Talent, hard work, or...? The story of Ray Robson

Chess Personalities
It’s not about winning at all costs. Society lies to you.

I broke my leg a week before Moscow Open, 2012.
You know...The combination of snow, mountains, my love for skiing, and my extreme character... I had no chance

So, I traveled to cold Moscow with a cane, and I was like Al Pacino from the classic “Scent of a Woman.”

I liked it. Girls liked it. I liked it even more.

Al Pacino was once a chess Grandmaster

But I didn’t like the news that the playing hall wasn’t in our hotel. They said, “It’s just a five-minute walk.” And missed mentioning, “It’s 30 minutes if your leg is broken.”

Additionally, they said it right before the 1st round!
That meant I was going to be late, and according to the “absentee rule” I was going to lose by forfeit.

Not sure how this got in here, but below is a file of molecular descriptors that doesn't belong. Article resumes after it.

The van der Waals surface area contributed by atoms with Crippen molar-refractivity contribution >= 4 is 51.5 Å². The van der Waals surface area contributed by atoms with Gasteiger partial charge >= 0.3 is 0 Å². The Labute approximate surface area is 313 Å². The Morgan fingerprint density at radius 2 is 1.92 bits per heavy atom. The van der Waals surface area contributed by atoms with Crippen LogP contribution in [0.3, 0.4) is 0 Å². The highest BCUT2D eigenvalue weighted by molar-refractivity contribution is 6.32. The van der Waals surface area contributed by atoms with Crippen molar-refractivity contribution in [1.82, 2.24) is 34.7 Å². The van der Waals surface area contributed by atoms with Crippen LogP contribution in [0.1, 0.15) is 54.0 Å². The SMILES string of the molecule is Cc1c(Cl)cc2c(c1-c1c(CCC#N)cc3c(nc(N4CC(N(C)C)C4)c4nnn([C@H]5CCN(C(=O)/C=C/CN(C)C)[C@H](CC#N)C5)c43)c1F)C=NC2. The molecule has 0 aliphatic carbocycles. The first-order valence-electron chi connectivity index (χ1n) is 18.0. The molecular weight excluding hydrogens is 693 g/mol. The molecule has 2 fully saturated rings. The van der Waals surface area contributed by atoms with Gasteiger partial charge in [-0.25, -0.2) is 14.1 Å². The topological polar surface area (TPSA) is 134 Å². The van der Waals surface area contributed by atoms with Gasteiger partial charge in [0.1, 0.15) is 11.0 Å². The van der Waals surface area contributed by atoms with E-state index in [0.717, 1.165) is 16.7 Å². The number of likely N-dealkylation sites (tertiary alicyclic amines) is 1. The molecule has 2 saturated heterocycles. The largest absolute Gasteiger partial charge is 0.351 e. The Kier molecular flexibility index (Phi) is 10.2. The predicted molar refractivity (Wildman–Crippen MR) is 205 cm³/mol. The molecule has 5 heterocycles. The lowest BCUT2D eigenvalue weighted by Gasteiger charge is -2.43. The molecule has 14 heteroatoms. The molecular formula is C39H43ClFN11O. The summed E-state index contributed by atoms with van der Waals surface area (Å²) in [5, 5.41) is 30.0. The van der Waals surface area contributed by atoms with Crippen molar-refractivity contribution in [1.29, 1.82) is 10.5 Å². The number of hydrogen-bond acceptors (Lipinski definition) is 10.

My roommate was the American Grandmaster Ray Robson.
And in the 1st round, he was my opponent.

According to the society’s “brilliant” rule — win at any cost — many would just go to the game, and claim victory. Nobody would blame them.

But Ray didn’t.
He stayed with me.

On my right, I had my cane, and on the left — Ray Robson, who was keeping me from falling on the ice.

We got to the playing hall late.
The arbiters didn’t know what to do. Should they give us both forfeit?

Luckily the chief arbiter was a very kind man.
I explained everything. He smiled. Warmly shook Ray’s hand and let us play.


After a 5-hour battle, Ray won
He crossed 2,600. Then in the future, he crossed 2,700 and became one of the American top chess players.

No doubt, he is super talented. No doubt, he has worked very hard.
But I believe, above all, life led him there because of his awesomeness.

Happy birthday to this wonderful sportsman and my friend, Ray Robson!
Feel free to share your wishes to him here.

Additional read:
Article - Be Awesome

GM Robson's photo credits to Lennart Ootes/Saint Louis Chess Club.

Originally published